Secondly, Mr. Anonymous certainly hasn't read my blog over the last year and a half. If he did, he would realize that I have the upmost respect for the men and women in our military and their families. In fact, a large number of my family members have dedicated their lives and service to our Nation through military services over the years. In addition, one of my very first entries in 2010 was about my breathtaking and incredible experience when I visited Pearl Harbor. Most recently (because I know Mr. Anonymous didn't read that one), I wrote about meeting several members of the Wounded Warrior Program at the AT&T National in Pennsylvania. I spent a long time with each of them and I was blown away by their stories. I wrote how I walked away from the humbling experience an even better person.

Thirdly, I want to apologize to anyone if I have ever offended them in anyway with my blog. I am a very prideful person and I care what people think about me. I have never, and will never, compare my job or life to anyone else. I don't care if someone has $2 to their name or $200 billion….I don't care…..I treat people the same. I am just an average Joe who loves to spend time with his family, hunt and fish. I am who I am……and for those of you that know me (I am obviously convinced that Mr. Anonymous doesn't), know that I am just a big Redneck who can occasionally hit a golf ball halfway decent.

And last but not least, I, for one, completely understand how this world works. There will always be people who thrive on watching others fail. They cannot wait for you to make a mistake and they constantly root against you. I completely understand this ……it is only human nature and we are all guilty of wanting to see an eventual outcome…….a winner and a loser……and in most cases we don't care who suffers. My job is certainly not immune from this situation and I am perfectly OK with the haters of the world. I can handle their criticism. Our tournaments are viewed by millions of people all over the world each and every week. Every shot is praised and criticized by fans in the stands, announcers on TV, and the people following at home on their TV and Internet. However, when you sit back and think about it, how would you feel if you had someone standing over your desk at work criticizing you every move? You probably wouldn't like it. Like I said, I can handle the criticism because it is just human nature and part of being in a sports-related job. What I do not like, however, is for people to judge how I feel about my family. My job and the way I hit a golf ball is one thing, but my relationship with my family isn't. I AM VERY PROUD OF MY FAMILY AND MY LIFE and I will never apologize for that. I am very fortunate and I count my blessings every day.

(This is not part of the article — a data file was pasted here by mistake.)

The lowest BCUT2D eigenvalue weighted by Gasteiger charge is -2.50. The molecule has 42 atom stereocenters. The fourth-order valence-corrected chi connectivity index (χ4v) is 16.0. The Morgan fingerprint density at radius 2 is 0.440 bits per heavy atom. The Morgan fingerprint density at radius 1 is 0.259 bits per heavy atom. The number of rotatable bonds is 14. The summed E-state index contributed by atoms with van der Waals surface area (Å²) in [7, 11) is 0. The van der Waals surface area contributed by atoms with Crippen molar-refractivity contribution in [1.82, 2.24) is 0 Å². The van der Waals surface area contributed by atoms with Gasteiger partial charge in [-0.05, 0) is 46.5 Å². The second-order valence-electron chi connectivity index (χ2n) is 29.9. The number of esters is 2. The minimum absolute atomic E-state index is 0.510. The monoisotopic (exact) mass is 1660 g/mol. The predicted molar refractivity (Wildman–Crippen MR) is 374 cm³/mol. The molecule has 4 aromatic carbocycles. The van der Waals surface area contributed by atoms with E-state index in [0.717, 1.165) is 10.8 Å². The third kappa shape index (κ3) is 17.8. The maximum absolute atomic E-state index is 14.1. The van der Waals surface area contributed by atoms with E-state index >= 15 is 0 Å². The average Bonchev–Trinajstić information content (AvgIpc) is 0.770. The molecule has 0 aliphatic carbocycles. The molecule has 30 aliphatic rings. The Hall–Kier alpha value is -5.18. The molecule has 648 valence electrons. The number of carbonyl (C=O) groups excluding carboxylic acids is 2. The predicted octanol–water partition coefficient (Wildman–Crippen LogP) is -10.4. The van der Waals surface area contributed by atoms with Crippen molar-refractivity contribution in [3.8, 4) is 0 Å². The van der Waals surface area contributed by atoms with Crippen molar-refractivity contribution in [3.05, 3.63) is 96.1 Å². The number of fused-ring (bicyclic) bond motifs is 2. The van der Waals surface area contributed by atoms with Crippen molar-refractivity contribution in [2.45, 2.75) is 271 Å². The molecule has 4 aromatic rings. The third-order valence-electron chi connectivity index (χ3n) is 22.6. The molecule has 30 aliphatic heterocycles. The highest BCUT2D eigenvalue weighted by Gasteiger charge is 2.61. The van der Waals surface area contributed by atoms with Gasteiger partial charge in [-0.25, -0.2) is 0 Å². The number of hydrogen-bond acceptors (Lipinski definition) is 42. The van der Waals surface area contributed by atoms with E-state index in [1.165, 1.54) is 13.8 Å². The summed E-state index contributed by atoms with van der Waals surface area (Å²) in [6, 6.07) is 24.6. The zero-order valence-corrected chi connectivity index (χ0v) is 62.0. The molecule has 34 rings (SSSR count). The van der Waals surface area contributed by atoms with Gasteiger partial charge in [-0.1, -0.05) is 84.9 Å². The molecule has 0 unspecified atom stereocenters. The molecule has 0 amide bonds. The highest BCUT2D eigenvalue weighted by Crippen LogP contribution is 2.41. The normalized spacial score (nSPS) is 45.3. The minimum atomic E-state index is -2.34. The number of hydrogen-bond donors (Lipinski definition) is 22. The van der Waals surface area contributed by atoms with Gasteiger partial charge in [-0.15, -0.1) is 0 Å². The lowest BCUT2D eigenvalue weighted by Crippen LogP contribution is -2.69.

I am curious about one thing though…..why would "Mr. Anonymous" bash someone that he probably doesn't even know without at least leaving his own name and personal information? Is he afraid of criticism? Is he afraid that I would post his information for everyone to judge his family and life in the same way he has mine? Can he handle someone looking over his shoulder watching his every move……telling him when he did something wrong? I think I have made my point and he obviously answered my question by signing it….."Mr. Anonymous"

I will leave you with this…..feel free to leave a comment, good or bad, in the comment box below this entry or any in the future. I have also set up an email address that can accommodate your responses as well ( I value your opinions and I apologize if I have ever offended any of you during the duration of this blog.

Wednesday, July 13, 2011

Three Weeks of Being Inside the Ropes....